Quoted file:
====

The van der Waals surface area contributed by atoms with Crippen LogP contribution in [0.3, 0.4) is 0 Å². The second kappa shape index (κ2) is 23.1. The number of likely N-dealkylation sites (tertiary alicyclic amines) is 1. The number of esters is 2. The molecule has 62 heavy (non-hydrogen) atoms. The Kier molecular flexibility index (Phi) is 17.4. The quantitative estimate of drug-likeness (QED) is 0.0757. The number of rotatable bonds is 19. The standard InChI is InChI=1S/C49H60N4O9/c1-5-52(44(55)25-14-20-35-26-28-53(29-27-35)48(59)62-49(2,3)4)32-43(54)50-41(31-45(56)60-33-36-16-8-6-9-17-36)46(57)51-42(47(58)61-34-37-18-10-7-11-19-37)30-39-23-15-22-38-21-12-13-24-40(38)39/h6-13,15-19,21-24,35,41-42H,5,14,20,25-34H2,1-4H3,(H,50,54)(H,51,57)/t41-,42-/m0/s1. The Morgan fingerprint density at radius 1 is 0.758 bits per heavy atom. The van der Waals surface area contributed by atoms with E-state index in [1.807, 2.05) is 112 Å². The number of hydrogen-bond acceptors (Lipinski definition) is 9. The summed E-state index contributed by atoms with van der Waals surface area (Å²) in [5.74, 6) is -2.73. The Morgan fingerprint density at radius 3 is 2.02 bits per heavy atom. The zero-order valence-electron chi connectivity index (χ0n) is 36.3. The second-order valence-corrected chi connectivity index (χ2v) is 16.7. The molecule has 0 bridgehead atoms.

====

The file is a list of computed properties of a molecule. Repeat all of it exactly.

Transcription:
The van der Waals surface area contributed by atoms with Crippen LogP contribution in [0.3, 0.4) is 0 Å². The second kappa shape index (κ2) is 23.1. The number of likely N-dealkylation sites (tertiary alicyclic amines) is 1. The number of esters is 2. The molecule has 62 heavy (non-hydrogen) atoms. The Kier molecular flexibility index (Phi) is 17.4. The quantitative estimate of drug-likeness (QED) is 0.0757. The number of rotatable bonds is 19. The standard InChI is InChI=1S/C49H60N4O9/c1-5-52(44(55)25-14-20-35-26-28-53(29-27-35)48(59)62-49(2,3)4)32-43(54)50-41(31-45(56)60-33-36-16-8-6-9-17-36)46(57)51-42(47(58)61-34-37-18-10-7-11-19-37)30-39-23-15-22-38-21-12-13-24-40(38)39/h6-13,15-19,21-24,35,41-42H,5,14,20,25-34H2,1-4H3,(H,50,54)(H,51,57)/t41-,42-/m0/s1. The Morgan fingerprint density at radius 1 is 0.758 bits per heavy atom. The van der Waals surface area contributed by atoms with E-state index in [1.807, 2.05) is 112 Å². The number of hydrogen-bond acceptors (Lipinski definition) is 9. The summed E-state index contributed by atoms with van der Waals surface area (Å²) in [5.74, 6) is -2.73. The Morgan fingerprint density at radius 3 is 2.02 bits per heavy atom. The zero-order valence-electron chi connectivity index (χ0n) is 36.3. The second-order valence-corrected chi connectivity index (χ2v) is 16.7. The molecule has 0 bridgehead atoms.